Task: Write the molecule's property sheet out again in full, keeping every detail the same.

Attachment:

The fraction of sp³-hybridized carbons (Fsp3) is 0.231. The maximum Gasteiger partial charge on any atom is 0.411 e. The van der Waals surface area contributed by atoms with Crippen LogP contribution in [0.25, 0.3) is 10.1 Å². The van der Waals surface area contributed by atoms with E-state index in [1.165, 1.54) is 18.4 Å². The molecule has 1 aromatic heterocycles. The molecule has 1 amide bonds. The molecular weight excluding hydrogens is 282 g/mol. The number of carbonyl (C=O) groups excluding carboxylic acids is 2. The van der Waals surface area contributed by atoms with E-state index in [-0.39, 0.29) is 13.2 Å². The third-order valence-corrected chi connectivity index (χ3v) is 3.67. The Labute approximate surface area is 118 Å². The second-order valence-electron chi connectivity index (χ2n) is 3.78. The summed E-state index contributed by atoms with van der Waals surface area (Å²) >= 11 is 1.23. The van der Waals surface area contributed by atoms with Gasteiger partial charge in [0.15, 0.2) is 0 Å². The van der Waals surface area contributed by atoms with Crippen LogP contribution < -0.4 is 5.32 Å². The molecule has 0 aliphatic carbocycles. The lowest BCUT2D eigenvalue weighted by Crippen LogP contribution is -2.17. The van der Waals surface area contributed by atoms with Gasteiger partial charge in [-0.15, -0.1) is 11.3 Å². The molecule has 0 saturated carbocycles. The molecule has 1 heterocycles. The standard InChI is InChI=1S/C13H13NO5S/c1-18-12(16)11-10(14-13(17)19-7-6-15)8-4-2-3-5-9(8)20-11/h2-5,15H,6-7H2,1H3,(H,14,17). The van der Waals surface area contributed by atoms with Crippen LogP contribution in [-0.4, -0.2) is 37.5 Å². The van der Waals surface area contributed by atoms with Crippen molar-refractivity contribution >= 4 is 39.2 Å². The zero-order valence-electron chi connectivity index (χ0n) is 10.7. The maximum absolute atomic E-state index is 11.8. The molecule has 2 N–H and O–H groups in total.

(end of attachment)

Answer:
The fraction of sp³-hybridized carbons (Fsp3) is 0.231. The maximum Gasteiger partial charge on any atom is 0.411 e. The van der Waals surface area contributed by atoms with Crippen LogP contribution in [0.25, 0.3) is 10.1 Å². The van der Waals surface area contributed by atoms with E-state index in [1.165, 1.54) is 18.4 Å². The molecule has 1 aromatic heterocycles. The molecule has 1 amide bonds. The molecular weight excluding hydrogens is 282 g/mol. The number of carbonyl (C=O) groups excluding carboxylic acids is 2. The van der Waals surface area contributed by atoms with E-state index in [-0.39, 0.29) is 13.2 Å². The third-order valence-corrected chi connectivity index (χ3v) is 3.67. The Labute approximate surface area is 118 Å². The second-order valence-electron chi connectivity index (χ2n) is 3.78. The summed E-state index contributed by atoms with van der Waals surface area (Å²) >= 11 is 1.23. The van der Waals surface area contributed by atoms with Gasteiger partial charge in [0.15, 0.2) is 0 Å². The van der Waals surface area contributed by atoms with Crippen LogP contribution < -0.4 is 5.32 Å². The molecule has 0 aliphatic carbocycles. The lowest BCUT2D eigenvalue weighted by Crippen LogP contribution is -2.17. The van der Waals surface area contributed by atoms with Gasteiger partial charge in [-0.15, -0.1) is 11.3 Å². The molecule has 0 saturated carbocycles. The molecule has 1 heterocycles. The standard InChI is InChI=1S/C13H13NO5S/c1-18-12(16)11-10(14-13(17)19-7-6-15)8-4-2-3-5-9(8)20-11/h2-5,15H,6-7H2,1H3,(H,14,17). The van der Waals surface area contributed by atoms with Crippen LogP contribution in [-0.4, -0.2) is 37.5 Å². The van der Waals surface area contributed by atoms with Crippen molar-refractivity contribution >= 4 is 39.2 Å². The zero-order valence-electron chi connectivity index (χ0n) is 10.7. The maximum absolute atomic E-state index is 11.8. The molecule has 2 N–H and O–H groups in total.